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How to cut your vinyl? What is the quality of this vinyl?

Jean.Francois

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May 31, 2022
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Hello,

I've been asking for a while, what if I made my own vinyl, what would be the quality of a single cut vinyl?

Indeed, some companies offer this service, to cut your own compilations, or to cut an album that does not exist on vinyl.

So I started the adventure with the burning of different pieces of music and also tests to have an idea of the quality of the sound. I went to the company discomaton.fr (also known as lacontrebande.fr) which allowed me to follow all the steps for the manufacturing of these test vinyls, thanks to Arnaud for his welcome. The purpose of this test is to be able to make measurements ( bandwidth, dynamics, surface noise) and also to listen to the cut records.

Here is one of the vinyl.
Disque gravé small.jpg


The cutting is done on plastic (here transparent), for the tests, the cutting was done at 45 rpm.

We cannot indeed obtain the quality of audiophile vinyls which are pressed with cyanate, which costs ten times the price of these cuttings, but the quality is there.

There is a nice dynamic range (up to DR17) and a wide bandwidth that rises up to 20 kHz, only the surface noise is not as good compared to a MOFI vinyl in the test.

MasterVinyl
Patricia Barber – This Town (song)DR13DR13
Dire Straits – So Far Away (song)DR19DR17

Bandwith - This Town.jpg


This Town : Master (blue) vs Vinyl (white)


You can find the measurements and also extracts ( Patricia Barber, Dire Straits, Michael Jackson) of the vinyls to make your opinion on the quality of these vinyls in direct cutting here

https://magicvinyldigital.net/2022/07/09/how-to-get-your-vinyl-cutted/

The tests are not sponsored by the company, I bought the cutting of the discs.
 

DVDdoug

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Strange... Usually the "DR" increases with vinyl, unless they are using some limiting or compression. The same thing happens when you make an MP3, especially if the original is highly-compressed. But that doesn't affect the sound of the dynamics, it's just phase-shifts that move the frequency components around in-time making some peaks higher and some lower. Just one new-higher peak will increase the crest factor.

"DR" is more about the musical content (and the effects & processing, such as compression), not the medium. The dynamic range capability of the record (or an amplifier, etc.) should be some kind of signal-to-noise ratio (much higher than 20-dB or so), but that can be tricky too, depending on how you measure noise, and if you compare it to the peak signal or the average or nominal signal level. With records you can usually get a decent average noise level but it's the occasional click that's really annoying. Well... It would be decent if we didn't have digital to compare to. ;)
 
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Jean.Francois

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May 31, 2022
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Strange... Usually the "DR" increases with vinyl, unless they are using some limiting or compression. The same thing happens when you make an MP3, especially if the original is highly-compressed. But that doesn't affect the sound of the dynamics, it's just phase-shifts that move the frequency components around in-time making some peaks higher and some lower. Just one new-higher peak will increase the crest factor.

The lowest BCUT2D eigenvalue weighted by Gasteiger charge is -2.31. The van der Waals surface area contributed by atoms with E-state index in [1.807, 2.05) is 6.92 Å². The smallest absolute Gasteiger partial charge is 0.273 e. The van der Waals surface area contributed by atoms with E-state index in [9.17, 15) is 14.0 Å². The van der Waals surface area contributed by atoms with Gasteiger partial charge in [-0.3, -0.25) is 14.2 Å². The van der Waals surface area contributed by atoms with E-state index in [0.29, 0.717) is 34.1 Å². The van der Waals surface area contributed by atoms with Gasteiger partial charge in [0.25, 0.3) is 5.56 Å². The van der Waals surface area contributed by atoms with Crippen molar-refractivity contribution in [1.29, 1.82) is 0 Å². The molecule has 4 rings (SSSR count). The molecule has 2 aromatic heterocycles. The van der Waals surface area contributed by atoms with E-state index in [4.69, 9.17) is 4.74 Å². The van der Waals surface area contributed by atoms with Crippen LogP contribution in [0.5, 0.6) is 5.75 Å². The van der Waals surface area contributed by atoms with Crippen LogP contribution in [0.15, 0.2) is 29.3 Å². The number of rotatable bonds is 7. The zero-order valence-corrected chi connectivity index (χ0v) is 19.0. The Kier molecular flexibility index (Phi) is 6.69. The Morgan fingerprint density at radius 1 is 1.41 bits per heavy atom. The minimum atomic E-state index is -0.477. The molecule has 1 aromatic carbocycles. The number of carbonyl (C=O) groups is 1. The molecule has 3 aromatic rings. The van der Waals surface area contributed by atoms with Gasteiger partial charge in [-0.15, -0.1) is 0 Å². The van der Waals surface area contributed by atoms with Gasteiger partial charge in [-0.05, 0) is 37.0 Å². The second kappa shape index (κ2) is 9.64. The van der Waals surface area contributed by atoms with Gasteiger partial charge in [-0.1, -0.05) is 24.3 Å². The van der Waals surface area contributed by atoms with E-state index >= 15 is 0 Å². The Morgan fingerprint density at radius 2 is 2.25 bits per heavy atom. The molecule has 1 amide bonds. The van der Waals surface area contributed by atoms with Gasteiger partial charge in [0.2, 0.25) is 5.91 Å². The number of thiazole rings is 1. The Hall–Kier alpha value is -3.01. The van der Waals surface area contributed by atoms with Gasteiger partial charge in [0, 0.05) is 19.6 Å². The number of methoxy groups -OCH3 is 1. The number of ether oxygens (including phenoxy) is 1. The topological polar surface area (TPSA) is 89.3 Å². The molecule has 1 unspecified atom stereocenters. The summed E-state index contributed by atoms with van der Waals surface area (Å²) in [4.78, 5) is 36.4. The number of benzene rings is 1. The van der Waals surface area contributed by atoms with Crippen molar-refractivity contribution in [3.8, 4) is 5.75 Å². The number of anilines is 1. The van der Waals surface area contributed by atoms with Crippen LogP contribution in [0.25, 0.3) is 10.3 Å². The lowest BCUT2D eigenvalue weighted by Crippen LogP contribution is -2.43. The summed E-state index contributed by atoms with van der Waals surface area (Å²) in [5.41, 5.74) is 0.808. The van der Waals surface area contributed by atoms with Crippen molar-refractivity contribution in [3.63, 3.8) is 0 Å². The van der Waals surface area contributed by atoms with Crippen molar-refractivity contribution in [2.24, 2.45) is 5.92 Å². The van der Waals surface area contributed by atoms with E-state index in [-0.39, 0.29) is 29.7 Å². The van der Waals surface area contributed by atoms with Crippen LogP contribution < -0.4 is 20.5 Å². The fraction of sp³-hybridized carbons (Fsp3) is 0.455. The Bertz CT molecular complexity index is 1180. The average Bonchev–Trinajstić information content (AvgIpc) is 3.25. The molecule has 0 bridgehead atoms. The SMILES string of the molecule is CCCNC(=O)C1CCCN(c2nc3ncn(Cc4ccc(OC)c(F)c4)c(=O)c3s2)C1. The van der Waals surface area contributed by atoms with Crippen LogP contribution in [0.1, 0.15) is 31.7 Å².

"DR" is more about the musical content (and the effects & processing, such as compression), not the medium. The dynamic range capability of the record (or an amplifier, etc.) should be some kind of signal-to-noise ratio (much higher than 20-dB or so), but that can be tricky too, depending on how you measure noise, and if you compare it to the peak signal or the average or nominal signal level. With records you can usually get a decent average noise level but it's the occasional click that's really annoying. Well... It would be decent if we didn't have digital to compare to. ;)
The DR does not systematically increase with vinyl. If the signal respects the physical constraints of the vinyl, the DR does not increase. On the other hand, if the master is processed by a brickwall limiter, it is a digital processing, which is heavily used and incompatible with analogue media. It's the same principle with tape recorders in relation to the DR. I am preparing a more complete test on this subject of DR variation.

Indeed, for the tests, I compare the DR for music. I only compare the background noise of vinyl and cassette for the same song, taking the same level reference to be meaningful. This corresponds to what you hear when listening to the media.
Indeed, the occasional click is the real problem, it must be eliminated, otherwise it effectively distorts the measurements.
 

atmasphere

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May 26, 2021
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Lathe cuts like this have become a fun 'artifact' point of sale item for bands at shows. But it should be clear that such cuts will be noisy and limited bandwidth and in no way will reflect what is possible with a regular LP. This is because the setup of the lathe has to be done quickly and easily (every project requires a different setup) and the cutting stylus, which is different from the kind used for LPs, has to be pushed as far as it can before replacement (regular cutting styli are usually good for about 10 hours). Stylus replacement isn't easy as there are a lot of variables and the cutter head will need complete recalibration after its done. So expect limited fidelity from these lathe cuts.
 
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